New York State Assemblyman Dov Hikind (D-Brooklyn) is no stranger to readers of The Jewish Press. He’s served our community and the Jewish people for decades, proving time and again that victories are often hard won but persistence pays off.
The Jewish Press recently spoke with Hikind about his trip to Israel this past summer during the Gaza war, his incessant focus on Jewish unity, and legislative developments in Albany of particular interest to the Jewish community.
The Jewish Press: You were the first public official to go to Israel during the Gaza war. Had you been planning to visit?
Hikind: I made plans to go to Ashdod as soon as the missiles began falling on the Jewish community there. It’s important to give chizuk to fellow Jews whether they are in Brooklyn or Israel. Part of giving chizuk is just being there to share what people are going through.
What was your itinerary?
I visited an army base, a hospital, and met with leaders of communities that were under attack. It wasn’t part of my itinerary but I also spent some time in bomb shelters. I saw the damage to people’s lives – to their property, their sense of well being – and I was able to share their pain. It was a very meaningful trip.
You speak often of the need for unity – achdus – among Jews. To what do you attribute your overriding concern with Jewish unity? Where did you get your own sense of achdus?
From my parents, a”h. They were both Holocaust survivors and very happy to help others and share from the little that they had. My father sold fruits and vegetables in Williamsburg and Crown Heights, and if people didn’t have money, they could still get their produce from him.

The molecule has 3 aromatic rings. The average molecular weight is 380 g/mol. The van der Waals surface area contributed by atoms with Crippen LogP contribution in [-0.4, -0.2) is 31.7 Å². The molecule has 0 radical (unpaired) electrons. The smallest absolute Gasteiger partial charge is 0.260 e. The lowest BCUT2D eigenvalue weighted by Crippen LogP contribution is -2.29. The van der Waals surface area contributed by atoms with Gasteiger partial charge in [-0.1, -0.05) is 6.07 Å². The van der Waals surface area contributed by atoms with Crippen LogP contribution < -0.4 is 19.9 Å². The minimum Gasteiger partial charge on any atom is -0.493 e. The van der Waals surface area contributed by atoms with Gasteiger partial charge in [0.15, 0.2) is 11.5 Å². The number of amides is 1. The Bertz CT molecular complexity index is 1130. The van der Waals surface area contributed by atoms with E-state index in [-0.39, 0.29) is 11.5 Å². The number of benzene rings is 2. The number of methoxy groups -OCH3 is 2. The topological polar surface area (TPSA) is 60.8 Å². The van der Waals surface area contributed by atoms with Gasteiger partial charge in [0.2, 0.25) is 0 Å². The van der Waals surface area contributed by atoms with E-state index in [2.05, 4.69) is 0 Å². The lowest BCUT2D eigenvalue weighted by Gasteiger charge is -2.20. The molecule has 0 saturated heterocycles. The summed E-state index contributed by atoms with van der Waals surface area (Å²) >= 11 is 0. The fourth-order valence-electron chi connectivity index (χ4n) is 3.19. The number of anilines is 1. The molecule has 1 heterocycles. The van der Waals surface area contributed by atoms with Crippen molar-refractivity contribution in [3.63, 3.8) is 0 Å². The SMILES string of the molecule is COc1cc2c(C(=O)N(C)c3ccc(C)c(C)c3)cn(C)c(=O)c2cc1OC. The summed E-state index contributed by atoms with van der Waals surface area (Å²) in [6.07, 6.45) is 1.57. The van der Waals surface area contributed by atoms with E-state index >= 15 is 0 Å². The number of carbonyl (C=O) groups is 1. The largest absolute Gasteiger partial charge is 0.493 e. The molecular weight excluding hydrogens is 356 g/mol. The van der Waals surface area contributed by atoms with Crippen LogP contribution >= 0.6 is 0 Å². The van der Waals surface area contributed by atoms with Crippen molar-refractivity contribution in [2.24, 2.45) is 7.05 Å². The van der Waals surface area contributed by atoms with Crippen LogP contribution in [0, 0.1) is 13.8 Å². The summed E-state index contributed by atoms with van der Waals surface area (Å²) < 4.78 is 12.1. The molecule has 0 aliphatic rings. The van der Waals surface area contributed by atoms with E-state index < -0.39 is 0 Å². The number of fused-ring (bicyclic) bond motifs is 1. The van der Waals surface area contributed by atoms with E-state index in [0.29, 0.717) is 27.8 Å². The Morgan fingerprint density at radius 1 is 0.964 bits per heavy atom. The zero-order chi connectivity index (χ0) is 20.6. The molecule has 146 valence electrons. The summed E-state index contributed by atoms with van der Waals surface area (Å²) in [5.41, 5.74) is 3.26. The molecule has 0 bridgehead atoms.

On Shabbos mornings my mother would walk from Crown Heights on Nostrand Avenue all the way to the hospital where there were people who couldn’t feed themselves. There was never a large enough staff on the weekends so she went and physically fed people who couldn’t raise a spoon. I would go with her sometimes. When you grow up in a home where your parents went through what my parents went through, you realize that life has to be meaningful. You have to be there for other people.
How did you become an activist?
I wanted to help the Jewish poor and I also became very conscious of Soviet Jewry. Regarding Soviet Jews, I remember people in the 1970s asking me, “Do you really think you can make a difference?” “Of course!” I would say. The answer is Hashem runs the world, but we have to do our part.
Turning to politics, almost every profile written about you over the years has described you as a prominent Democrat who frequently crosses party lines.
I back candidates who are good for our community and we see the results. Just one example was the $1 million funding for our community’s security cameras. We now have 320 cameras blanketing our community in addition to the cameras I had put into the subways here years ago. These cameras are a powerful tool for the NYPD to use in a situation when cameras are needed. That came from a Republican, not a Democrat.
What were some of the highlights of the last legislative session?
First, parents with kids who receive Special Education services will no longer have to reapply each year once they’re approved. The delays on receiving the money were cut down dramatically, too. This was something my colleagues and I worked on for many years and it was finally resolved this past year. These are significant milestones for these families.